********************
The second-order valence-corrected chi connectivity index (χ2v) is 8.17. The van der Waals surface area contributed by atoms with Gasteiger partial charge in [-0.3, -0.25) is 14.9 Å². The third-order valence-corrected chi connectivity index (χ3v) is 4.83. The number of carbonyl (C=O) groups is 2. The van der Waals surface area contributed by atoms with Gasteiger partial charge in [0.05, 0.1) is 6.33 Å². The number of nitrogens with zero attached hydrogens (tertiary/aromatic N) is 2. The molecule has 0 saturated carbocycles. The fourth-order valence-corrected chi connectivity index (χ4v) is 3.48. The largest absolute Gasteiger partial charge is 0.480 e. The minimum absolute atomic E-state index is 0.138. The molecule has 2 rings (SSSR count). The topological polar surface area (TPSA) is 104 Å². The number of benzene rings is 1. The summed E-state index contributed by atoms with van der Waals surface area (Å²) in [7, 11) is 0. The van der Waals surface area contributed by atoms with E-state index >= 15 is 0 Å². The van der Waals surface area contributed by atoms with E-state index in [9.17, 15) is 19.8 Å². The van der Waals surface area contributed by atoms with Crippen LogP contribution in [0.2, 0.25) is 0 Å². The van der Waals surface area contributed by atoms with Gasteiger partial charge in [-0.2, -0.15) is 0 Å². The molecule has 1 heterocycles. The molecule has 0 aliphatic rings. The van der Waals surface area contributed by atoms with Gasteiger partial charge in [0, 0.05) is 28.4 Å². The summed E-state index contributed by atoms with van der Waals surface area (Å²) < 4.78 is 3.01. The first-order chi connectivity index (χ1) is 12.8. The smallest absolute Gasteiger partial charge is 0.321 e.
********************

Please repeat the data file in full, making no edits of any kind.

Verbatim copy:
The second-order valence-corrected chi connectivity index (χ2v) is 8.17. The van der Waals surface area contributed by atoms with Gasteiger partial charge in [-0.3, -0.25) is 14.9 Å². The third-order valence-corrected chi connectivity index (χ3v) is 4.83. The number of carbonyl (C=O) groups is 2. The van der Waals surface area contributed by atoms with Gasteiger partial charge in [0.05, 0.1) is 6.33 Å². The number of nitrogens with zero attached hydrogens (tertiary/aromatic N) is 2. The molecule has 0 saturated carbocycles. The fourth-order valence-corrected chi connectivity index (χ4v) is 3.48. The largest absolute Gasteiger partial charge is 0.480 e. The minimum absolute atomic E-state index is 0.138. The molecule has 2 rings (SSSR count). The topological polar surface area (TPSA) is 104 Å². The number of benzene rings is 1. The summed E-state index contributed by atoms with van der Waals surface area (Å²) in [7, 11) is 0. The van der Waals surface area contributed by atoms with E-state index >= 15 is 0 Å². The van der Waals surface area contributed by atoms with E-state index in [9.17, 15) is 19.8 Å². The van der Waals surface area contributed by atoms with Crippen LogP contribution in [0.2, 0.25) is 0 Å². The van der Waals surface area contributed by atoms with Gasteiger partial charge in [-0.2, -0.15) is 0 Å². The molecule has 1 heterocycles. The molecule has 0 aliphatic rings. The van der Waals surface area contributed by atoms with Gasteiger partial charge in [0, 0.05) is 28.4 Å². The summed E-state index contributed by atoms with van der Waals surface area (Å²) < 4.78 is 3.01. The first-order chi connectivity index (χ1) is 12.8. The smallest absolute Gasteiger partial charge is 0.321 e.